Gratings 7 are surface relief DBR gratings chosen to reflect light in the +/−z direction to form the laser cavity. (Note that these gratings can be buried structures within the device, and the term “surface relief” does not require the grating be on the surface of the device after processing.) The laser mode will be a standing wave which may be considered to be formed by two waves one flowing in the +z direction, the other in the −z direction. First order DBR gratings are preferred, but second or higher order gratings are also possible. The DBR grating depth and length and the thickness of layer 4 are chosen to provide the desired feedback as known in the art.
The reflector gratings can be given added functionality by varying their grating strength or amplitude in both the y (lateral) direction and the z (cavity) direction. Variation of the grating strength in the lateral direction will impart to the cavity mode light a Gaussian shape, allowing for more of the optical energy of the emitted light to be coupled into a circular mode, such as a fiber. Variation of the grating strength in the z direction can improve the suppression of unwanted longitudinal modes on either side of the desired longitudinal mode. the degree to which the unwanted modes are suppressed is called the side-mode suppression ratio.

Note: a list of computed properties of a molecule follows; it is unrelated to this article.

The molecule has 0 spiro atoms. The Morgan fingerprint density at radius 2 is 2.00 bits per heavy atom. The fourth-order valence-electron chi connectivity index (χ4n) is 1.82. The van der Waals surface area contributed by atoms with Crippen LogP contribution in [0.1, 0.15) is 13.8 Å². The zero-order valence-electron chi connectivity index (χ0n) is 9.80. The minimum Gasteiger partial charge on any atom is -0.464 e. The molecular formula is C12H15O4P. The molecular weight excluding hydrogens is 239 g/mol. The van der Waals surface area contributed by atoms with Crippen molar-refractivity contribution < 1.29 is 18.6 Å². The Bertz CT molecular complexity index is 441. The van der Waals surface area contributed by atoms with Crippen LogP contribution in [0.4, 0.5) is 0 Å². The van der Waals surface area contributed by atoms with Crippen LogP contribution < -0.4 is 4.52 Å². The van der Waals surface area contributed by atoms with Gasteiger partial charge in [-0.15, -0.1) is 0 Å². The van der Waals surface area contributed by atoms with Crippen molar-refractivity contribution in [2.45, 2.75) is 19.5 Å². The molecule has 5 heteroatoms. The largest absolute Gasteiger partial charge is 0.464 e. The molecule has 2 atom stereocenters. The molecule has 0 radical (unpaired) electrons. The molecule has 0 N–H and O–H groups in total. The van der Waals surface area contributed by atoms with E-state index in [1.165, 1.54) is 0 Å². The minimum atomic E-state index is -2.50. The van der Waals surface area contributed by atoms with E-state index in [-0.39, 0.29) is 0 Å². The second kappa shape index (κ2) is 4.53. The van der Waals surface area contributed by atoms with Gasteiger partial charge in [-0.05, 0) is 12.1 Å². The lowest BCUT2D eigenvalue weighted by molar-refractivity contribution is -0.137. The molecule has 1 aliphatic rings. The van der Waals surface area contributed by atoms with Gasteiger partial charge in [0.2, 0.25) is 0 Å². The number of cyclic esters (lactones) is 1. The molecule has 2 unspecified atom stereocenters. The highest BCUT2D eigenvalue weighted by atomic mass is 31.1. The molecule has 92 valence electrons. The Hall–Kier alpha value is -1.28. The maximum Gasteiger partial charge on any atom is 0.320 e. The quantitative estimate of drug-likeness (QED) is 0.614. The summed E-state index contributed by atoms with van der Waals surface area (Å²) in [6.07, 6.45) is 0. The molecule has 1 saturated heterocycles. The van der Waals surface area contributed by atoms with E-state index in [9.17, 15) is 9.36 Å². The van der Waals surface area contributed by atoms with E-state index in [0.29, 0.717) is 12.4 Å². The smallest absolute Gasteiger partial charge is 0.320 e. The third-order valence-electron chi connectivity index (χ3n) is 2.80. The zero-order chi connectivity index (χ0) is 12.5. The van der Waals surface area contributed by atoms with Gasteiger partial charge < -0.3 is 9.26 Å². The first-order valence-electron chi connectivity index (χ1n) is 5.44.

The outcoupling grating 8 (sometimes referred to herein as OC grating, or OCG) is a surface relief grating with period chosen to couple light at desired angles from the grating plane. It is located at an aperture on the surface of the device. In a preferred embodiment, the outcoupling gratings are about 10 microns wide. The outcoupling grating may be shaped to control the shape of the emitted beam. The grating depth and thickness of the p-clad layer 9 in the vicinity of the grating 8 are chosen to provide the desired degree of outcoupling and to control beam shape. A window or aperture 10 in layers 5 and 6 is provided to allow unobstructed emission of light, and the size and shape of the outcoupling grating is matched to the mode of the fiber to which it couples light (in one embodiment). Because of the two standing waves in the cavity and reflection from the grating, the outcoupling grating simultaneously emits four different light beams, two above and two below the grating plane. These are depicted by dashed arrows. In the case of normal outcoupling of the laser light, the two top lobes are combined into a single beam, as are the two bottom lobes of emitted light.
In one embodiment, the outcoupled light is emitted normal to the surface, since one primary goal is to couple this light into a fiber. When light is emitted normal to the surface, the two top emitted beams are combined into a single beam, and likewise with the downward emitted beams.